(3) University of Pennsylvania Quakers @ the UMBC Retrievers. (7:30 p.m. / 88.5 FM)
Penn enters its season on the strength of a veteran back court, featuring senior guards Zack Rosen and Tyler Bernadini. Rosen—who has been described by his coach as "one of the best, if not the best guard in our program's history"—has the privilege of playing under Jerome Allen: one of the best, if not the best guard in the program's history.

Aiming to settle their friendly rivalry, the two recently went at it in a pick-up game of one-on-one, televised on Comcast SportsNet. The game, originally agreed to be played to three, was quickly extended when Rosen bested the coach. It quickly ended when Allen was the first to get to five. Not only does the old guy still have it, but he's also in control of when the game starts and stops.

Rosen and Bernadini will attempt to lead Penn back to the glory it so enjoyed when it's current coach was a player under Fran Dunphy. Picked to finish fourth in the preseason Ivy League polls, Penn will need to find a way to take down Harvard, Princeton and Yale if they want to make a serious run at the league title. Out of conference, watch for them to give their Big 5 rivals, and some of their other non-conference opponents, a legitimate scare.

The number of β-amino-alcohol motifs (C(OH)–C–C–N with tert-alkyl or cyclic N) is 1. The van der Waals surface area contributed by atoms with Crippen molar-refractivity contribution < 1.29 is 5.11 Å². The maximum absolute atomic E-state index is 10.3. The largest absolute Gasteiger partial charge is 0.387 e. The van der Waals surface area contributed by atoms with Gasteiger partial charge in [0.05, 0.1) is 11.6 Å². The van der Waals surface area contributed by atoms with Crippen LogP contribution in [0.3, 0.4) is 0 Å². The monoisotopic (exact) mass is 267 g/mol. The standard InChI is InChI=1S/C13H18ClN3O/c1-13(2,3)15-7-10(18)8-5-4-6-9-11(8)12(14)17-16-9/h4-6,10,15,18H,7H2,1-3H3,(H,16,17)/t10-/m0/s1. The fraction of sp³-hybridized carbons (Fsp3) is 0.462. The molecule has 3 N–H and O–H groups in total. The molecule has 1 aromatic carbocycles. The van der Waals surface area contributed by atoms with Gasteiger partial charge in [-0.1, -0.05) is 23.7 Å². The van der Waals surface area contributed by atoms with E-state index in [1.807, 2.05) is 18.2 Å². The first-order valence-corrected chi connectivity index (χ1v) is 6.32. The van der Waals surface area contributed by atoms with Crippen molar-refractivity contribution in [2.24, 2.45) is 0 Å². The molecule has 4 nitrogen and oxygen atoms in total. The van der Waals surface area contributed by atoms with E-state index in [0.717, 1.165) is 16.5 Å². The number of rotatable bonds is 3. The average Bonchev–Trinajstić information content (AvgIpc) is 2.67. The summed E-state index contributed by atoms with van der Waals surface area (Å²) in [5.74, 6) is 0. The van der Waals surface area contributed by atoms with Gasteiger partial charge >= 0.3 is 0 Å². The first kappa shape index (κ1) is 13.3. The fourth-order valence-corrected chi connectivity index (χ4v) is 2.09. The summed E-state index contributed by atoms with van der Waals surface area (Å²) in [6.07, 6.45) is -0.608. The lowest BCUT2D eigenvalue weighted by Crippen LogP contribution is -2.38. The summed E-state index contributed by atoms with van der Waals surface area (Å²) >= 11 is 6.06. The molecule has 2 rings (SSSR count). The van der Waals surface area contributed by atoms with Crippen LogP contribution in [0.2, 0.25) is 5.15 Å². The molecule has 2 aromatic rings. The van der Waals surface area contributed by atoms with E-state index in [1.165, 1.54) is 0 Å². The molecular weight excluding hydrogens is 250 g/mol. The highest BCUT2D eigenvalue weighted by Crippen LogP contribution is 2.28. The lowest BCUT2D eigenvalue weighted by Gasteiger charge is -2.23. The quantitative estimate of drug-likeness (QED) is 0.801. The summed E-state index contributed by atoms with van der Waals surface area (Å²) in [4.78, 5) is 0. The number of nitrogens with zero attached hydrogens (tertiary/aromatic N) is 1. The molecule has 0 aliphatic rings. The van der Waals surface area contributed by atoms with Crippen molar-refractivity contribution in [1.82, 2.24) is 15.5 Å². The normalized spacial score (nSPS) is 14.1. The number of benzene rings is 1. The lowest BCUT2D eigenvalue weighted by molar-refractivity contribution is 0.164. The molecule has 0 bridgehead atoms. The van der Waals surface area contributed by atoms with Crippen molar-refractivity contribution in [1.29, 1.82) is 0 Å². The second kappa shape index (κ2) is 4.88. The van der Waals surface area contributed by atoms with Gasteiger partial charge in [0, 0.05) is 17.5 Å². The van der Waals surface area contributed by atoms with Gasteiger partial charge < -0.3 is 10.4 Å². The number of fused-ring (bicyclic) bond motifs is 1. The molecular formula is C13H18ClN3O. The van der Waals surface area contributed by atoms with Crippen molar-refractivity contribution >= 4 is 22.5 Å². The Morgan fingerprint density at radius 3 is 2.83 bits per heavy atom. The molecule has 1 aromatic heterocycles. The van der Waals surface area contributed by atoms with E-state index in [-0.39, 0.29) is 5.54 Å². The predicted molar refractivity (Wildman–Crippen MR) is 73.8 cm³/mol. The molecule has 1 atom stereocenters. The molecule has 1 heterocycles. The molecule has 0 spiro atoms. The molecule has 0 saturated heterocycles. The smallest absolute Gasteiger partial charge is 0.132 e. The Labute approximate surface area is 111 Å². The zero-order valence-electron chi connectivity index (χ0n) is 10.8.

(4) The St. Joseph's University Hawks @ the Western Kentucky Hilltoppers (8 p.m. / Fox College Sports / 610 AM)
I'd have to go back to 2004 to remember the last time I was this emotionally invested in a St. Joseph's basketball team for all the right reasons. After years of wishing little but ill upon them as proud a Temple Owl, I am completely and totally in the tank for Langston Galloway. There's no way around it. I hate that he plays for the Hawks, but I firmly believe he's the real deal. And he'll need to be if they're going to succeed.